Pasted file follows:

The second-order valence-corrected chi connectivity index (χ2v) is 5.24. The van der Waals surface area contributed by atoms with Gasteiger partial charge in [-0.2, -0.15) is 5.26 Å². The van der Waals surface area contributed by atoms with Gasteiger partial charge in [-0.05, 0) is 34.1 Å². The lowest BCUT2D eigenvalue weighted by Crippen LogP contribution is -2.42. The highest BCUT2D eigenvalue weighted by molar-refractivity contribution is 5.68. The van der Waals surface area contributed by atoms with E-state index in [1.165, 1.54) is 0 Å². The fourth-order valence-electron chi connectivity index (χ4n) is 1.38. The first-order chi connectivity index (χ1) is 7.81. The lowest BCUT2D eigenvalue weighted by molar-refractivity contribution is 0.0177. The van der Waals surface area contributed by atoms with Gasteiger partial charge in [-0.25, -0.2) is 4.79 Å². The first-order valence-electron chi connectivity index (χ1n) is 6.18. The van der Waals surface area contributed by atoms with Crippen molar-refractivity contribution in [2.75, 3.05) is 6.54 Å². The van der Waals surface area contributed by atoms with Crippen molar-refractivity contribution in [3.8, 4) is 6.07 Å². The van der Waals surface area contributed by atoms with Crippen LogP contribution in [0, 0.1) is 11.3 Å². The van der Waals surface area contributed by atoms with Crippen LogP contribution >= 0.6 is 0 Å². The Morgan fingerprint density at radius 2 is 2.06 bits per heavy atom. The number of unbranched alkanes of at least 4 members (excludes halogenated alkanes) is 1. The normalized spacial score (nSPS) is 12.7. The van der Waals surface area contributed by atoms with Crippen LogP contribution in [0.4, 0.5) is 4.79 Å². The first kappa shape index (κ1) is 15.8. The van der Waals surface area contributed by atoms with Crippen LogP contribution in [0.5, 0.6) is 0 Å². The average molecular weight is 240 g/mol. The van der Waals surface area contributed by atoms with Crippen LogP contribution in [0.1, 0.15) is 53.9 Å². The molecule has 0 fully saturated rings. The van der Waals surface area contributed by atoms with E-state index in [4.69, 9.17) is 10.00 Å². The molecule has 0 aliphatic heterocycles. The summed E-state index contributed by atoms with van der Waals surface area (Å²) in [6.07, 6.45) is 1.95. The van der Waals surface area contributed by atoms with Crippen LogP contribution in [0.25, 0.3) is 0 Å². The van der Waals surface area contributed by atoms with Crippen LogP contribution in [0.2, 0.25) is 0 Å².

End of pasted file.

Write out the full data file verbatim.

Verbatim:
The second-order valence-corrected chi connectivity index (χ2v) is 5.24. The van der Waals surface area contributed by atoms with Gasteiger partial charge in [-0.2, -0.15) is 5.26 Å². The van der Waals surface area contributed by atoms with Gasteiger partial charge in [-0.05, 0) is 34.1 Å². The lowest BCUT2D eigenvalue weighted by Crippen LogP contribution is -2.42. The highest BCUT2D eigenvalue weighted by molar-refractivity contribution is 5.68. The van der Waals surface area contributed by atoms with E-state index in [1.165, 1.54) is 0 Å². The fourth-order valence-electron chi connectivity index (χ4n) is 1.38. The first-order chi connectivity index (χ1) is 7.81. The lowest BCUT2D eigenvalue weighted by molar-refractivity contribution is 0.0177. The van der Waals surface area contributed by atoms with Gasteiger partial charge in [-0.25, -0.2) is 4.79 Å². The first-order valence-electron chi connectivity index (χ1n) is 6.18. The van der Waals surface area contributed by atoms with Crippen molar-refractivity contribution in [2.75, 3.05) is 6.54 Å². The van der Waals surface area contributed by atoms with Crippen molar-refractivity contribution in [3.8, 4) is 6.07 Å². The van der Waals surface area contributed by atoms with Crippen LogP contribution in [0, 0.1) is 11.3 Å². The van der Waals surface area contributed by atoms with Crippen LogP contribution >= 0.6 is 0 Å². The Morgan fingerprint density at radius 2 is 2.06 bits per heavy atom. The number of unbranched alkanes of at least 4 members (excludes halogenated alkanes) is 1. The normalized spacial score (nSPS) is 12.7. The van der Waals surface area contributed by atoms with Crippen LogP contribution in [0.4, 0.5) is 4.79 Å². The first kappa shape index (κ1) is 15.8. The van der Waals surface area contributed by atoms with Crippen LogP contribution in [0.5, 0.6) is 0 Å². The average molecular weight is 240 g/mol. The van der Waals surface area contributed by atoms with Crippen LogP contribution in [0.1, 0.15) is 53.9 Å². The molecule has 0 fully saturated rings. The van der Waals surface area contributed by atoms with E-state index in [4.69, 9.17) is 10.00 Å². The molecule has 0 aliphatic heterocycles. The summed E-state index contributed by atoms with van der Waals surface area (Å²) in [6.07, 6.45) is 1.95. The van der Waals surface area contributed by atoms with Crippen LogP contribution in [0.25, 0.3) is 0 Å². The van der Waals surface area contributed by atoms with Crippen LogP contribution in [0.2, 0.25) is 0 Å².